Authorities in California dismissed 90 cases so far due to the involvement of Torrance officers under investigation for racist texts

California Attorney General Rob Bonta said the state's DOJ will review allegations at the Torrance Police Department.

(CNN)Following allegations of excessive force, racist text messages and other misconduct, the Torrance Police Department in California faces an independent review from the state's department of justice, Attorney General Rob Bonta said Wednesday.

More than 1,800 cases spanning over a decade in Los Angeles County are now under review, due to more than a dozen Torrance Police Department officers who worked the cases having been placed under investigation for racist, anti-Semitic, and homophobic messages, according to the Los Angeles County District Attorney's Office.
Greg Risling, the assistant chief of media relations for District Attorney George Gascon, wrote to CNN that to date, approximately 40 felony cases have been dismissed. Risling wrote that the cases under review include juvenile cases. He said the office is prioritizing pending cases as well as post-conviction cases where people remain in custody.
      Risling added that prosecutors are reviewing criminal allegations of unreasonable force by these officers, which have been presented to their office.
        At the city level, the Torrance City Attorney has also dismissed 50 misdemeanor cases, according to Sgt Mark Ponegalek, public information officer for the Torrance Police Department. 
          Ponegalek told CNN 15 Torrance police officers are currently on paid administrative leave. Some were put on leave as early as August, with more officers put on leave later as more information became available through the ongoing investigation.
          The independent review comes after an investigation by the Los Angeles Times revealed a history of discriminatory text messages reportedly sent between what it says were at least a dozen current and former Torrance police officers and recruits, including a photo of Black men being lynched with the caption "hanging with the homies."
          Another text message conversation included a photo asking what someone should do if their girlfriend was having an affair with a Black man, the newspaper reported. According to the officer's caption, the answer was to break "a tail light on his car so the police will stop him and shoot him."
          The LA Times report also references records from the Los Angeles County District Attorney's Office that said TPD officers made offensive jokes about Jewish people and threatened to assault members of the LGBTQ community.
          CNN has reached out to the Los Angeles District Attorney's Office to confirm the validity of those documents.
          The LA Times reports that its investigation of use-of-force records and other court filings also revealed the same Torrance police officers who allegedly sent racist text messages were involved in at least seven use-of-force incidents since 2013. It reported that documents show three of those incidents resulted in the deaths of Black and Latino men, sparking outcry and numerous community calls to reexamine those cases.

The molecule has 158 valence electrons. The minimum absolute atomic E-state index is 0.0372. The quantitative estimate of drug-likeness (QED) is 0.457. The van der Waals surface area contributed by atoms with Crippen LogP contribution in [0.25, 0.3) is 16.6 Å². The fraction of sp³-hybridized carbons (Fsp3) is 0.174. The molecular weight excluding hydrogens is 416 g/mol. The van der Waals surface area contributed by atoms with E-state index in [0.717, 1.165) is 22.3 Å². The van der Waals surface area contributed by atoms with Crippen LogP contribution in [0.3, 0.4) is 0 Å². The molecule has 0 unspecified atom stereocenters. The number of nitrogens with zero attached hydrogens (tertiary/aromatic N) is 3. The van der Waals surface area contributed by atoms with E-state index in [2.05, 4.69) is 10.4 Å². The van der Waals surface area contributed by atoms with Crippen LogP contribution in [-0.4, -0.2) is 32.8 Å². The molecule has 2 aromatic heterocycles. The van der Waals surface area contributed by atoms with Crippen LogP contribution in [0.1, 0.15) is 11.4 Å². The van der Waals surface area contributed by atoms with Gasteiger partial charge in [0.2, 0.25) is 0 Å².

The state independent investigation will help "identify and correct potential systemic failures in the department's policies and practices" and is an effort to "rebuild trust" between the public and the Torrance Police Department, Bonta said, adding that communities deserve equal justice.
          "Police departments are on the front lines of that fight every day as they work to protect the people of our state," Bonta said in a statement. "However, where there is evidence of potentially pervasive bias or discrimination, it can undermine the trust that is critical for public safety and our justice system."
          The California DOJ is working closely with the Torrance police chief, who had asked for the attorney general's help.
          "As Police Chief of the Torrance Police Department, I am committed to accountability, and I will not tolerate any form of bigotry, racism, hate, or misconduct," Torrance Chief of Police Jay Hart said in a statement. 
          While no TPD officers currently face criminal charges for the racist text messages, prosecutors said they will continue to investigate previous and ongoing cases the officers have been involved in, the Los Angeles District Attorney's Office told the LA Times.
            Torrance is a city of around 143,000 people in the Los Angeles metropolitan area.
            CNN has reached out to Hart for additional comment and is attempting to reach the Torrance police officers named in the LA Times report.